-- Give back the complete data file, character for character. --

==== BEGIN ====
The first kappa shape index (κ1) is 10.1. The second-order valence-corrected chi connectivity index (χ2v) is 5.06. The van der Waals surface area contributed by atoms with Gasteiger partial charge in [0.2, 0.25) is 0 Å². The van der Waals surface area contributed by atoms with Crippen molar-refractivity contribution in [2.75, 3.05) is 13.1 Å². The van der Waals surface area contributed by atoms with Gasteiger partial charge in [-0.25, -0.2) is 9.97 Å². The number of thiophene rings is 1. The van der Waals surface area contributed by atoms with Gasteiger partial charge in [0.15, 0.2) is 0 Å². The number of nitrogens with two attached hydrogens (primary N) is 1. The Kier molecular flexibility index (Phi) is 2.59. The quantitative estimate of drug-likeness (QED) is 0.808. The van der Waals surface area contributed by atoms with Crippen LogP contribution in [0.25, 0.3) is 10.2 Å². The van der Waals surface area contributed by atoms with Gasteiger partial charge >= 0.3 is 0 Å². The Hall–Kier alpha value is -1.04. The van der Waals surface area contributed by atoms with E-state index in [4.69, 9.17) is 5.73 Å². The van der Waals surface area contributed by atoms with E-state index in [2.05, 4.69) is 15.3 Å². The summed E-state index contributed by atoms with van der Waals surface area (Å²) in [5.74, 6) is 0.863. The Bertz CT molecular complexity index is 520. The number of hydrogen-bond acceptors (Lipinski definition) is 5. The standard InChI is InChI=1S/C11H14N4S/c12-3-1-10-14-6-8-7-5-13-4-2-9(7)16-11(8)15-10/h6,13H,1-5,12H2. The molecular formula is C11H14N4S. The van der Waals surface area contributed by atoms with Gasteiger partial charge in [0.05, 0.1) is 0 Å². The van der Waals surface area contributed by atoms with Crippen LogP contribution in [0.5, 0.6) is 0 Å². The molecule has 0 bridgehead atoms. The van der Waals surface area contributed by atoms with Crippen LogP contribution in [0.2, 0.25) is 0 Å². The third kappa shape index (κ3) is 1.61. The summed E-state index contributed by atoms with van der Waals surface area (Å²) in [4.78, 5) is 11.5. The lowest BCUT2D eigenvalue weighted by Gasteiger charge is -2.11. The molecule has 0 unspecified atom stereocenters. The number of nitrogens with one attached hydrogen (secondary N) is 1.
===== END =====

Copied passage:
The first kappa shape index (κ1) is 10.1. The second-order valence-corrected chi connectivity index (χ2v) is 5.06. The van der Waals surface area contributed by atoms with Gasteiger partial charge in [0.2, 0.25) is 0 Å². The van der Waals surface area contributed by atoms with Crippen molar-refractivity contribution in [2.75, 3.05) is 13.1 Å². The van der Waals surface area contributed by atoms with Gasteiger partial charge in [-0.25, -0.2) is 9.97 Å². The number of thiophene rings is 1. The van der Waals surface area contributed by atoms with Gasteiger partial charge in [0.15, 0.2) is 0 Å². The number of nitrogens with two attached hydrogens (primary N) is 1. The Kier molecular flexibility index (Phi) is 2.59. The quantitative estimate of drug-likeness (QED) is 0.808. The van der Waals surface area contributed by atoms with Crippen LogP contribution in [0.25, 0.3) is 10.2 Å². The van der Waals surface area contributed by atoms with Gasteiger partial charge >= 0.3 is 0 Å². The Hall–Kier alpha value is -1.04. The van der Waals surface area contributed by atoms with E-state index in [4.69, 9.17) is 5.73 Å². The van der Waals surface area contributed by atoms with E-state index in [2.05, 4.69) is 15.3 Å². The summed E-state index contributed by atoms with van der Waals surface area (Å²) in [5.74, 6) is 0.863. The Bertz CT molecular complexity index is 520. The number of hydrogen-bond acceptors (Lipinski definition) is 5. The standard InChI is InChI=1S/C11H14N4S/c12-3-1-10-14-6-8-7-5-13-4-2-9(7)16-11(8)15-10/h6,13H,1-5,12H2. The molecular formula is C11H14N4S. The van der Waals surface area contributed by atoms with Gasteiger partial charge in [0.05, 0.1) is 0 Å². The van der Waals surface area contributed by atoms with Crippen LogP contribution in [0.5, 0.6) is 0 Å². The molecule has 0 bridgehead atoms. The van der Waals surface area contributed by atoms with Crippen LogP contribution in [0.2, 0.25) is 0 Å². The third kappa shape index (κ3) is 1.61. The summed E-state index contributed by atoms with van der Waals surface area (Å²) in [4.78, 5) is 11.5. The lowest BCUT2D eigenvalue weighted by Gasteiger charge is -2.11. The molecule has 0 unspecified atom stereocenters. The number of nitrogens with one attached hydrogen (secondary N) is 1.